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When they’re introduced properly, Mini Dachshunds can get along well with other dogs, but be wary if you have smaller pets. Their hunting background means they have a high prey drive and may chase or show aggression towards smaller animals like cats or rodents.

Bonding With Humans

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A Mini Dachshund will love being your companion. They really enjoy being part of family activities and will bond with their owners easily. This does mean that they can get separation anxiety if left alone for long periods, but their size makes them great playmates for children when supervised.


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During playtime, Mini Dachshunds love interactive toys and games that make them think and tire them out. They might not have quite as much energy as some larger, more boisterous breeds, but they still love a good bit of fun with their owners.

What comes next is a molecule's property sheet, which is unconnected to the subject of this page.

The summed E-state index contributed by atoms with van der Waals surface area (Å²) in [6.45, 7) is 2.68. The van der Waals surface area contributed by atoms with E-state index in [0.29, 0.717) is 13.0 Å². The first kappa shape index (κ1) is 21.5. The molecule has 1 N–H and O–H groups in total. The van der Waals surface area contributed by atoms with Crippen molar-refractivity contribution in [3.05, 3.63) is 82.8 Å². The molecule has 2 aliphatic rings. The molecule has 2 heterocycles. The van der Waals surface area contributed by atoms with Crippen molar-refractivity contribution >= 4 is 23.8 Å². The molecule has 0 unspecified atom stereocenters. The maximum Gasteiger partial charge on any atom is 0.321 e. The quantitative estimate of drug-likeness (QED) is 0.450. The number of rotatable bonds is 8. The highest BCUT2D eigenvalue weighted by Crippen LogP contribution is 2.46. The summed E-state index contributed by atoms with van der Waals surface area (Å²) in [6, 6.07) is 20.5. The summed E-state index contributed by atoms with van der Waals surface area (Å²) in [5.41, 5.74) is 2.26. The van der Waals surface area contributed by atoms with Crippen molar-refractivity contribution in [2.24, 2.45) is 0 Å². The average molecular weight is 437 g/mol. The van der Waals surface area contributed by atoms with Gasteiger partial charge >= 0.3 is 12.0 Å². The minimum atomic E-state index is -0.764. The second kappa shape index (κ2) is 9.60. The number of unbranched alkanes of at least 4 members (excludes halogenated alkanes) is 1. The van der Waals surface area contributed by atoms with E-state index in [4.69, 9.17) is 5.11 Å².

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Surprisingly, a Mini Dachshund might be an amazing watchdog for your home. They’re very vocal, which might not be suitable for all families, and they also have digging instincts, which may lead to backyard damage. However, with good training, excessive barking and digging can be managed.


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The American Kennel Club suggests that Mini Dachshunds have an average lifespan of between “12-16 years.” This can be affected by their individual genetics and whether they experience any health issues, but regular exercise, a balanced diet, and routine vet visits should lead to a long life for a Mini Dachshund.

Housebreaking Tips

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Sometimes, housebreaking a Mini Dachshund can be a challenge due to their stubborn and independent personalities, but consistent routines and positive reinforcement can help. Crate training is also an effective method for housebreaking these dogs.